Animals have evolved to know what food is good for them

Professor David Raubenheimer to present Hammond Lecture at British Society of Animal Science 2019 Annual Conference

Influential animal science researcher and published author Professor David Raubenheimer will present the popular Hammond Lecture at the upcoming BSAS 2019 Annual Conference. 

With over 25 years of experience in applying ecological and evolutionary theory in the study of animal and human nutrition, Professor Raubenheimer’s lecture on Nutritional Geometry will utilise theory from ecology and evolution to better understand how animals adapt to the food and diet available to them.

His lecture, ‘Examining the critical roles of specific appetites in animal and human nutrition’, takes centre stage on the 10th of April at 9am, and will be an insightful and educational look into animal science and the relationship between the nutritional ecology of humans and animals.  

Professor Raubenheimer will join conference-goers all the way from The University of Sydney’s Charles Perkins Centre, where he has worked since 2013 as Leonard P Ullmann Chair in Nutritional Ecology. Attendees will get an exclusive chance to gain insight into the most up-to-date research surrounding animal nutrition.

This year’s Hammond Lecture with Professor Raubenheimer is a fantastic opportunity for anyone who is involved in the animal science sector. It will be of particular importance to those who study or work with animal nutrition, providing valuable knowledge for anyone from students through to seasoned scientists. His lecture will be equally as relevant to those working within the livestock sector as to those interested in the study of undomesticated animal species.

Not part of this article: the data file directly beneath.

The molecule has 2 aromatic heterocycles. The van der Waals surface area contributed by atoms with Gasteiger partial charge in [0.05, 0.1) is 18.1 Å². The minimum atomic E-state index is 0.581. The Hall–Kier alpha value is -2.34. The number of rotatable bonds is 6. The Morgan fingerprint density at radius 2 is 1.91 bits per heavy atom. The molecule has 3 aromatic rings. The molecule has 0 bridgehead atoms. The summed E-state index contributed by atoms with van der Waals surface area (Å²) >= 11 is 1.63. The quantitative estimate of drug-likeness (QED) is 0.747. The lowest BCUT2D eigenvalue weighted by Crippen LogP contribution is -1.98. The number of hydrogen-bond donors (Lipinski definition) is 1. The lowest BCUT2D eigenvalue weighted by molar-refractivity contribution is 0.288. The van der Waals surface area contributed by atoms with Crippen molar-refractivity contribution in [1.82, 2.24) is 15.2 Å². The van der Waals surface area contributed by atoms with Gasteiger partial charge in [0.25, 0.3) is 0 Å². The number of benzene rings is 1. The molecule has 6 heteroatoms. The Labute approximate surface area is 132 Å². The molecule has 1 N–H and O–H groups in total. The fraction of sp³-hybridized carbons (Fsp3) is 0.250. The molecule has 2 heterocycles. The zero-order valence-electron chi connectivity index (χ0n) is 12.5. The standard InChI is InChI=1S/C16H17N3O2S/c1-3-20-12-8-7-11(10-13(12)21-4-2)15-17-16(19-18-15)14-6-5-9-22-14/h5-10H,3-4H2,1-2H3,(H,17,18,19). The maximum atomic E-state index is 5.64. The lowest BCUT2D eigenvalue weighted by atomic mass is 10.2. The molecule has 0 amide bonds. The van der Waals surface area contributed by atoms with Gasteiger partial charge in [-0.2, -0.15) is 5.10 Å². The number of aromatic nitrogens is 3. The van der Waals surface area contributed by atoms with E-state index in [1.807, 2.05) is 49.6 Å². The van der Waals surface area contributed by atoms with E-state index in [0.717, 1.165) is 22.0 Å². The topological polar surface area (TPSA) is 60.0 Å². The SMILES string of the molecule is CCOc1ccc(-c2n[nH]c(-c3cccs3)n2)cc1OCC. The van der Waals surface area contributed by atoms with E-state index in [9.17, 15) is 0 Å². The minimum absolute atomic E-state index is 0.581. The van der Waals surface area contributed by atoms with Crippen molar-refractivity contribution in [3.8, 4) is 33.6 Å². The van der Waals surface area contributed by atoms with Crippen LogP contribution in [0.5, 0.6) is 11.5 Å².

What makes his lecture particularly interesting is the link that Professor Raubenheimer will forge between animal and human specific appetites, and how his research is helping us to understand this relationship in regard to health and disease treatment. Professor Raubenheimer has spent time studying countless species over the years, including wild animals like spiders, sharks, and giant pandas, but also farm animals. From this research he has been able to deduce that they all possess one common quality: an innate ability to cherry-pick foods that have the potential to provide them with a nutritionally balanced diet.


A very highly regarded scientist in the field of animal science, Professor Raubenheimer has had his work referenced the world over, and the British Society of Animal Science is thrilled to be playing host to his lecture. His influence in this growing area of study is extensive, and his studies are playing a vital role in developing a new approach to animal and human nutrition-related problems.

Throughout his scientific career, Professor Raubenheimer has published a remarkable number of works, comprising over 300 peer-reviewed papers and book chapters, and co-authored the book The Nature of Nutrition: A Unifying Framework from Animal Adaptation to Human Obesity (Princeton, 2012).

To register for tickets and find out more about the line-up of speakers, including Professor Cathy Dywer, Dr Hannah van Zanten, Dr Trevor Alexander and more, Click HERE

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